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Researcher Zone

Articles written by researchers from universities and research institutions across the Nordics.

Researcher Zone articles are brought to you by ScienceNordic and our sister site, ForskerZonen (meaning Researcher Zone in Danish), part of Videnskab.dk.

Here, scientists write about their own research or research fields, in their own words.

In doing so they bring their expertise and knowledge out from the lab and into the open, where they can inform and help shape the public debate.

If you are a scientist based in the Nordic countries and would like to write for us, you can contact us here.

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Time to re-think the climate change challenge

OPINION: We now know enough about the nature of the earth system that the risk of crossing a planetary threshold that propels us into a Hothouse Earth needs to be taken very seriously.

Danish Viking fortresses were designed to fend off other Vikings

After four years, the excavation of the famous Viking fortress, Borgring, is coming to a close and archaeologists can now describe the fortress in a broader perspective: An anti-Viking defence that allowed the Danish King to forge a new, mobile army.

Researcher: Monopolies are good

OPINION: Without monopolies consumers miss out on the best technology at a good price. The task is to prevent that monopoly from abusing its power.

Greenlandic children are getting taller and healthier

The general health of Greenlandic children now appears to be as good as that of their European peers. And perhaps even better. New studies show that compared with Danish children, they are no longer characterised as short and have similar patterns of disease.

Ancient Palmyra: A story of urban resilience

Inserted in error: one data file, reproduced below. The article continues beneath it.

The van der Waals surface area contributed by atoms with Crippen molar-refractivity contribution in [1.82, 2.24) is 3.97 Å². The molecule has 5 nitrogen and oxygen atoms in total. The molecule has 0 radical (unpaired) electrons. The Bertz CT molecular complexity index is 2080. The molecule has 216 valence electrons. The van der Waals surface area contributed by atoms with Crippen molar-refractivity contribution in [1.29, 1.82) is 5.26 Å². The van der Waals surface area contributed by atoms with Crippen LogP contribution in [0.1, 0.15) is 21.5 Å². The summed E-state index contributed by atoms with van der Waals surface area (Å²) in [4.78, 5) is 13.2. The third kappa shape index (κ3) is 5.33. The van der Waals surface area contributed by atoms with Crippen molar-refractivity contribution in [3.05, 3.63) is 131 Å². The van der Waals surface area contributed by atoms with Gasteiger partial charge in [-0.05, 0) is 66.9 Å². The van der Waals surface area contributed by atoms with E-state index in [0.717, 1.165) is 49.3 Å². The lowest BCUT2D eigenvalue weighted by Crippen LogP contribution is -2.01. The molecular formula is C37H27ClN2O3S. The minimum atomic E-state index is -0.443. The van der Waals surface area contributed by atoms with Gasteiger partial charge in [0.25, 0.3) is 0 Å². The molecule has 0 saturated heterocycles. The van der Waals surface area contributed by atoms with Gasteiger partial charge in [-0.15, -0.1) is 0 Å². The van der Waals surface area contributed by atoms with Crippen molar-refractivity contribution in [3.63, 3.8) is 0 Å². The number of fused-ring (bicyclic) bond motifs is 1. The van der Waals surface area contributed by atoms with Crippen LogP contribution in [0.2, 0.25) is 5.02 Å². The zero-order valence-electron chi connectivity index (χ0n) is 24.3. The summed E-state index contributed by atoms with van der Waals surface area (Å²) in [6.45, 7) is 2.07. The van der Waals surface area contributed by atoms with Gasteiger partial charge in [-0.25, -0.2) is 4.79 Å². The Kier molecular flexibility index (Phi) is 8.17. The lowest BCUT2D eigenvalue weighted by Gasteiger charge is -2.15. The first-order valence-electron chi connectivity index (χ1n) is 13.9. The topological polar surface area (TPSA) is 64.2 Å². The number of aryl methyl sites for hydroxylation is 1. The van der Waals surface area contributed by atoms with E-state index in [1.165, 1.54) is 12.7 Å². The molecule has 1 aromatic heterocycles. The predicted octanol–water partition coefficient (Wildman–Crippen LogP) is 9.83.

The warrior queen of Palmyra, Zenobia, made a stand against the encroaching Roman Empire, but was ultimately defeated. But what happened next, after the Romans left is less documented. A new book reveals how Palmyra survived in Late Antiquity.

Why are some animals venomous?

Some animals, such as venomous snakes and insects, can use venom for predation or defense, which is an ability that has been developed through millions of years. And the evolution continues – partly due to an increasing pressure from humans.

Following a new trail of crumbs to agriculture's origins

Archaeologists have found tiny pieces of ancient bread from hunter-gatherers that predate agriculture by about 4,000 years.

You will probably hang out in 25 places this year: Here is why

Decisions and plans drive our day-to-day movements. But new research shows that fundamental limits constrain how, as humans, we spend our time.

New test procedures will save dairy cows from Mycoplasma bovis disease

Disease caused by the bacterium Mycoplasma bovis in dairy herds can now be diagnosed more easily and quickly, resulting in better welfare for cows and reducing financial losses for farmers.

Power to the people - How to make the low-carbon energy transition work

A recent study of two successful energy transitions in Denmark and Germany shows that transparency and community participation are essential to drive the clean energy agenda forward at the local level.

Danish Viking fortresses were designed to fend off other Vikings

After four years, the excavation of the famous Viking fortress, Borgring, is coming to a close and archaeologists can now describe the fortress in a broader perspective: An anti-Viking defence that allowed the Danish King to forge a new, mobile army.